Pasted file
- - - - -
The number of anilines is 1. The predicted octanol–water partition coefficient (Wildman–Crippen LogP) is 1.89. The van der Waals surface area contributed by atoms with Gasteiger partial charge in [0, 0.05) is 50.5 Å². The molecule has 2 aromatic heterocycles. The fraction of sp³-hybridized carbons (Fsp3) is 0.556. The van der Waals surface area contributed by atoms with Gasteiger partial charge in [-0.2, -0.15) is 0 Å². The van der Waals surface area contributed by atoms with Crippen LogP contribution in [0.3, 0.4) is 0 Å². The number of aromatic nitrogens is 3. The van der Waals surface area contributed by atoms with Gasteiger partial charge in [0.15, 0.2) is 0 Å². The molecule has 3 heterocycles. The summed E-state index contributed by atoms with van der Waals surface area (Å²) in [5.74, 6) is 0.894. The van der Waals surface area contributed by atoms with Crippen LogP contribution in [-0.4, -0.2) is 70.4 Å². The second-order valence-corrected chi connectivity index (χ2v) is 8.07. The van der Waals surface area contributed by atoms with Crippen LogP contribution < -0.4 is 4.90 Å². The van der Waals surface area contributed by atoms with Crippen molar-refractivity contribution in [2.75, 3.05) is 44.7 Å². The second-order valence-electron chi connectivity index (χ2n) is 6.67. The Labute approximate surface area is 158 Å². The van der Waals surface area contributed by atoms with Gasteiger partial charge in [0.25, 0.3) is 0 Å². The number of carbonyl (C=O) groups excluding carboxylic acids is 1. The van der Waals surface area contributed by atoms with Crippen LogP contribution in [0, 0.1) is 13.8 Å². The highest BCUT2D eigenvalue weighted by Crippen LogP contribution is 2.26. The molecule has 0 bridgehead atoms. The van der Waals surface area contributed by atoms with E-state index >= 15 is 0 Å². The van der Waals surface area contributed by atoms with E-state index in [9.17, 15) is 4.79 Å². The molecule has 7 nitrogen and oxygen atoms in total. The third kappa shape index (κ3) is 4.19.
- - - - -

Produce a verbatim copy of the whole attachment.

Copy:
The number of anilines is 1. The predicted octanol–water partition coefficient (Wildman–Crippen LogP) is 1.89. The van der Waals surface area contributed by atoms with Gasteiger partial charge in [0, 0.05) is 50.5 Å². The molecule has 2 aromatic heterocycles. The fraction of sp³-hybridized carbons (Fsp3) is 0.556. The van der Waals surface area contributed by atoms with Gasteiger partial charge in [-0.2, -0.15) is 0 Å². The van der Waals surface area contributed by atoms with Crippen LogP contribution in [0.3, 0.4) is 0 Å². The number of aromatic nitrogens is 3. The van der Waals surface area contributed by atoms with Gasteiger partial charge in [0.15, 0.2) is 0 Å². The molecule has 3 heterocycles. The summed E-state index contributed by atoms with van der Waals surface area (Å²) in [5.74, 6) is 0.894. The van der Waals surface area contributed by atoms with Crippen LogP contribution in [-0.4, -0.2) is 70.4 Å². The second-order valence-corrected chi connectivity index (χ2v) is 8.07. The van der Waals surface area contributed by atoms with Crippen LogP contribution < -0.4 is 4.90 Å². The van der Waals surface area contributed by atoms with Crippen molar-refractivity contribution in [2.75, 3.05) is 44.7 Å². The second-order valence-electron chi connectivity index (χ2n) is 6.67. The Labute approximate surface area is 158 Å². The van der Waals surface area contributed by atoms with Gasteiger partial charge in [0.25, 0.3) is 0 Å². The number of carbonyl (C=O) groups excluding carboxylic acids is 1. The van der Waals surface area contributed by atoms with Crippen LogP contribution in [0, 0.1) is 13.8 Å². The highest BCUT2D eigenvalue weighted by Crippen LogP contribution is 2.26. The molecule has 0 bridgehead atoms. The van der Waals surface area contributed by atoms with E-state index >= 15 is 0 Å². The van der Waals surface area contributed by atoms with E-state index in [9.17, 15) is 4.79 Å². The molecule has 7 nitrogen and oxygen atoms in total. The third kappa shape index (κ3) is 4.19.